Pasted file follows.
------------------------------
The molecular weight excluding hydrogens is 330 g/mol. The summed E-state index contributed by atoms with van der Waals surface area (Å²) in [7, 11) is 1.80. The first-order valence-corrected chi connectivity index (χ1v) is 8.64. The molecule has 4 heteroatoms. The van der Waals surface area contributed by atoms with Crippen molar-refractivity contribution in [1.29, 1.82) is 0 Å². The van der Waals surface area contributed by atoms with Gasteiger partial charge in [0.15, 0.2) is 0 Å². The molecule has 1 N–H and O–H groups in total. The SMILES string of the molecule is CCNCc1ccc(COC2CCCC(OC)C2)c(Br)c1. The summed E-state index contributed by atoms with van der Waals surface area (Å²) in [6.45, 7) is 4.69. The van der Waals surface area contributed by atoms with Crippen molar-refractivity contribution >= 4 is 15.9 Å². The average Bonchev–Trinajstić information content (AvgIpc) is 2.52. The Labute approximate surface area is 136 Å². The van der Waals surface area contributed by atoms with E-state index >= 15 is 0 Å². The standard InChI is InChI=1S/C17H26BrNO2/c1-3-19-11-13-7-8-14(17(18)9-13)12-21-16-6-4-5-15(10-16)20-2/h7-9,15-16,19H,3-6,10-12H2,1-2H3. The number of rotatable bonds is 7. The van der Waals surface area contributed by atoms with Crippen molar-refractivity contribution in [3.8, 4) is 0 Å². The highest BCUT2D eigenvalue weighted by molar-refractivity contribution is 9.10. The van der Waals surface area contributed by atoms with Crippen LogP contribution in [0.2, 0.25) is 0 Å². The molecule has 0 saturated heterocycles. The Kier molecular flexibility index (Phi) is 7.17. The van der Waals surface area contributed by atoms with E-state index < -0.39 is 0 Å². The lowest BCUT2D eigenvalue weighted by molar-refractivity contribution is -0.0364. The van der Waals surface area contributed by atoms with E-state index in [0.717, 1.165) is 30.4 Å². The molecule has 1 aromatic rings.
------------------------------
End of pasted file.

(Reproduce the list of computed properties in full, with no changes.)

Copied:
The molecular weight excluding hydrogens is 330 g/mol. The summed E-state index contributed by atoms with van der Waals surface area (Å²) in [7, 11) is 1.80. The first-order valence-corrected chi connectivity index (χ1v) is 8.64. The molecule has 4 heteroatoms. The van der Waals surface area contributed by atoms with Crippen molar-refractivity contribution in [1.29, 1.82) is 0 Å². The van der Waals surface area contributed by atoms with Gasteiger partial charge in [0.15, 0.2) is 0 Å². The molecule has 1 N–H and O–H groups in total. The SMILES string of the molecule is CCNCc1ccc(COC2CCCC(OC)C2)c(Br)c1. The summed E-state index contributed by atoms with van der Waals surface area (Å²) in [6.45, 7) is 4.69. The van der Waals surface area contributed by atoms with Crippen molar-refractivity contribution >= 4 is 15.9 Å². The average Bonchev–Trinajstić information content (AvgIpc) is 2.52. The Labute approximate surface area is 136 Å². The van der Waals surface area contributed by atoms with E-state index >= 15 is 0 Å². The standard InChI is InChI=1S/C17H26BrNO2/c1-3-19-11-13-7-8-14(17(18)9-13)12-21-16-6-4-5-15(10-16)20-2/h7-9,15-16,19H,3-6,10-12H2,1-2H3. The number of rotatable bonds is 7. The van der Waals surface area contributed by atoms with Crippen molar-refractivity contribution in [3.8, 4) is 0 Å². The highest BCUT2D eigenvalue weighted by molar-refractivity contribution is 9.10. The van der Waals surface area contributed by atoms with Crippen LogP contribution in [0.2, 0.25) is 0 Å². The molecule has 0 saturated heterocycles. The Kier molecular flexibility index (Phi) is 7.17. The van der Waals surface area contributed by atoms with E-state index < -0.39 is 0 Å². The lowest BCUT2D eigenvalue weighted by molar-refractivity contribution is -0.0364. The van der Waals surface area contributed by atoms with E-state index in [0.717, 1.165) is 30.4 Å². The molecule has 1 aromatic rings.